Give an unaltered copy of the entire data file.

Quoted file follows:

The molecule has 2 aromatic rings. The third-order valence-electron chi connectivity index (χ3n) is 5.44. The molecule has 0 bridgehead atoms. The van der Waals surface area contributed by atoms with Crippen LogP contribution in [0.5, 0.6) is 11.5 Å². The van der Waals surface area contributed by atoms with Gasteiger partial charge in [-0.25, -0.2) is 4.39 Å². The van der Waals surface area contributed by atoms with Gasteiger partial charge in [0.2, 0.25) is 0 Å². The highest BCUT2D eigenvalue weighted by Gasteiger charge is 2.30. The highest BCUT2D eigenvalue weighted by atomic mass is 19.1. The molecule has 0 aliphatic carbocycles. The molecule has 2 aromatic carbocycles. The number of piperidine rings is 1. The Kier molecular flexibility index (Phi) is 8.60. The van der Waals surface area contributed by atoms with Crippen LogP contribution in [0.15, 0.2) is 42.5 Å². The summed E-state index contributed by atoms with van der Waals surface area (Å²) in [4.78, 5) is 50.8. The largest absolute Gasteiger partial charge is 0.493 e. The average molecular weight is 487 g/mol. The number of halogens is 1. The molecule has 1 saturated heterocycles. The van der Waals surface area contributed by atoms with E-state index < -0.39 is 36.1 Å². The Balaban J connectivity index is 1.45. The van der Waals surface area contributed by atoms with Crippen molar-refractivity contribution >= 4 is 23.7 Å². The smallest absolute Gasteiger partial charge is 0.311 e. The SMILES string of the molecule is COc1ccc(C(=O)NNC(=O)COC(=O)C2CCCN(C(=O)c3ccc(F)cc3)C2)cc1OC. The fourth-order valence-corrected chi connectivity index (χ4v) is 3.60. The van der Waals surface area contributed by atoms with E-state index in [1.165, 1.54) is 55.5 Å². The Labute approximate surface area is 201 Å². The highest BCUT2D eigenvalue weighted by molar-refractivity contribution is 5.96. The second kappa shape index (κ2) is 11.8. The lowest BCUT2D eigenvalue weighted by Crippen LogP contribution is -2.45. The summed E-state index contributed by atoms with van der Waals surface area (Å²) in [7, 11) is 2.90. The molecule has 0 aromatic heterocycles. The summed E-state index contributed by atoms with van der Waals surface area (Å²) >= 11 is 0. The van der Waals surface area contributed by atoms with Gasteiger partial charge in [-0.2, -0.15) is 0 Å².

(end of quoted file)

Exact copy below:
The molecule has 2 aromatic rings. The third-order valence-electron chi connectivity index (χ3n) is 5.44. The molecule has 0 bridgehead atoms. The van der Waals surface area contributed by atoms with Crippen LogP contribution in [0.5, 0.6) is 11.5 Å². The van der Waals surface area contributed by atoms with Gasteiger partial charge in [-0.25, -0.2) is 4.39 Å². The van der Waals surface area contributed by atoms with Gasteiger partial charge in [0.2, 0.25) is 0 Å². The highest BCUT2D eigenvalue weighted by Gasteiger charge is 2.30. The highest BCUT2D eigenvalue weighted by atomic mass is 19.1. The molecule has 0 aliphatic carbocycles. The molecule has 2 aromatic carbocycles. The number of piperidine rings is 1. The Kier molecular flexibility index (Phi) is 8.60. The van der Waals surface area contributed by atoms with Crippen LogP contribution in [0.15, 0.2) is 42.5 Å². The summed E-state index contributed by atoms with van der Waals surface area (Å²) in [4.78, 5) is 50.8. The largest absolute Gasteiger partial charge is 0.493 e. The average molecular weight is 487 g/mol. The number of halogens is 1. The molecule has 1 saturated heterocycles. The van der Waals surface area contributed by atoms with E-state index < -0.39 is 36.1 Å². The Balaban J connectivity index is 1.45. The van der Waals surface area contributed by atoms with Crippen molar-refractivity contribution >= 4 is 23.7 Å². The smallest absolute Gasteiger partial charge is 0.311 e. The SMILES string of the molecule is COc1ccc(C(=O)NNC(=O)COC(=O)C2CCCN(C(=O)c3ccc(F)cc3)C2)cc1OC. The fourth-order valence-corrected chi connectivity index (χ4v) is 3.60. The van der Waals surface area contributed by atoms with E-state index in [1.165, 1.54) is 55.5 Å². The Labute approximate surface area is 201 Å². The highest BCUT2D eigenvalue weighted by molar-refractivity contribution is 5.96. The second kappa shape index (κ2) is 11.8. The lowest BCUT2D eigenvalue weighted by Crippen LogP contribution is -2.45. The summed E-state index contributed by atoms with van der Waals surface area (Å²) in [7, 11) is 2.90. The molecule has 0 aromatic heterocycles. The summed E-state index contributed by atoms with van der Waals surface area (Å²) >= 11 is 0. The van der Waals surface area contributed by atoms with Gasteiger partial charge in [-0.2, -0.15) is 0 Å².